We are now at the eastern shore, the country of the Gergesenes. The ruins called Kersa at about the middle of the shore seem to mark the place. The town stood at the mouth of a little valley which led from the lake up to the highlands above. This probably was the way that was unsafe to pass on account of the fierce men living in the tombs that were cut in the sides of the rocky valley. We can picture the whole scene: the two men possessed by devils, so fierce that none could tame or bind them; the terror of the evil spirits when they felt themselves in the presence of the Lord; the swine near by on the steep hillside; the man healed and safe in the Lord's presence - " sitting, and clothed, and in his right mind." (Mark 5:15.) It is a grand picture of the Lord's power rebuking and controlling the evil spirits who had grown too strong for men to resist, setting men free from their power. It is a picture of the whole work of redemption which the Lord came into the world to do. But how little men cared for this help!
You will wish to add Kersa to your map of the Sea of Galilee, and a line across the sea to it from Capernaum.
1. " Unto the other side." The other side of what? " A certain scribe." What is a scribe? " The whole city." What city?
2. Do the words, " The Son of man hath not where to lay His head," remind you of something which is told us about the Lord's birth in Bethlehem?
3. What other miracle showed the Lord's power to control the sea? (Matt. 14:26.) (See Ps. 107:23.)
4. What did the Lord find on the eastern shore? What did He do? What was the result?
The miracles on the sea and on the eastern shore represent the carrying of the spirit and power of the Sermon on the Mount into still more external states; for the sea is always a type of lower, external states, and so is that farther shore, outside the borders of the Holy Land. The stormy sea represents a tumult of natural and worldly thoughts and feelings, such as may often be aroused in us by influences from hell. We must experience the Lord's power to rebuke the tumult and the unseen influences which arouse it. (E. 419, 514; T. 123.)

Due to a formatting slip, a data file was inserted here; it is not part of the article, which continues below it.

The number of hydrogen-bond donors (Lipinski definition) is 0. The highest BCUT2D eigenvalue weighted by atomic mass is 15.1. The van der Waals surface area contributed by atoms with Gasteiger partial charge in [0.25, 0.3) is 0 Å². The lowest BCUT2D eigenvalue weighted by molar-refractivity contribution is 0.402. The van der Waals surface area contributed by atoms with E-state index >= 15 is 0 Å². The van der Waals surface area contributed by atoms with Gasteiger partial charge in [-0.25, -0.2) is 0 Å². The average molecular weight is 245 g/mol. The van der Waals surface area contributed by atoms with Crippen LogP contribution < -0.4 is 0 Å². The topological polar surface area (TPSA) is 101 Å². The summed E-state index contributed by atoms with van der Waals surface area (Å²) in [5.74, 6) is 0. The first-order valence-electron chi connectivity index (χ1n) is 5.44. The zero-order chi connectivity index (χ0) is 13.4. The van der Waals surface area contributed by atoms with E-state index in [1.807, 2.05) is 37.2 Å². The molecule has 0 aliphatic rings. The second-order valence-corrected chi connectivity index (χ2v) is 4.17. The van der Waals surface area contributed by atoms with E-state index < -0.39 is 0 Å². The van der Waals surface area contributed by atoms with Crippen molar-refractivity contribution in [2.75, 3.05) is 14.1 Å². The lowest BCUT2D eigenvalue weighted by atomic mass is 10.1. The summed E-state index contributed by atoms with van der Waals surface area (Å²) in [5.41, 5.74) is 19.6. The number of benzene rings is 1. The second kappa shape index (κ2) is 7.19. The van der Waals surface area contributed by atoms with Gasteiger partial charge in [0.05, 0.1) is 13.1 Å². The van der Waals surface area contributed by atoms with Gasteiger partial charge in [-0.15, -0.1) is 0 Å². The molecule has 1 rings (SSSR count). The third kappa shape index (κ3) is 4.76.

The offer of some to follow the Lord, and His words to them, introduced by Matthew at this point, suggest the greater difficulty of allowing the Lord to come with His redeeming power into the most external things of life, into the enjoyment of natural pleasures, of food, of recreation, of rest. Though we have gone with the Lord and felt His power and blessing in some things, it is harder to keep near Him in these external things. When we attempt it we find that the foxes and the birds have their holes and nests in us, and that there is little place for the Lord. We find that there is still a clinging to the things that are dead. But if we are to be truly the Lord's disciples we must follow Him here also, and leave quickly all that holds us back. Here is a test and a time to prove whether we are disciples or not. " And when He was entered into a ship, His disciples followed Him." (A. 6138.)
The Lord was asleep in the storm. Did it mean that the Lord did not care for the disciples' danger, or that He would not help them? Is the Lord ever forgetful? Is He ever careless? Does He leave us in a time of danger? No, and yet it may seem sound does seem so at the time. For He must conceal His presence enough to leave us free, enough for us to realize that we need Him, and to turn to Him and earnestly ask His help. This seeming absence of the Lord in a time of temptation is represented by His sleeping in the storm. He is really nearer than at other times to help us quickly and to give all the help we need. (T. 126.)
The Gergesenes possessed by devils represent ourselves when bodily pleasures and appetites have gained control of us, making us like fierce beasts and swine, driving us to live in the tombs, in ways which have nothing of spiritual life. The Lord alone has power to control these fierce spirits which no man can bind or tame. He shows them in their true light, as swine, and restrains their power. Can we be indifferent to such power at hand to save us from being swine and to make us men? Or, do we prefer the swine, and beseech the Lord to go away and leave us to enjoy them? (A. 1742; E. 659.)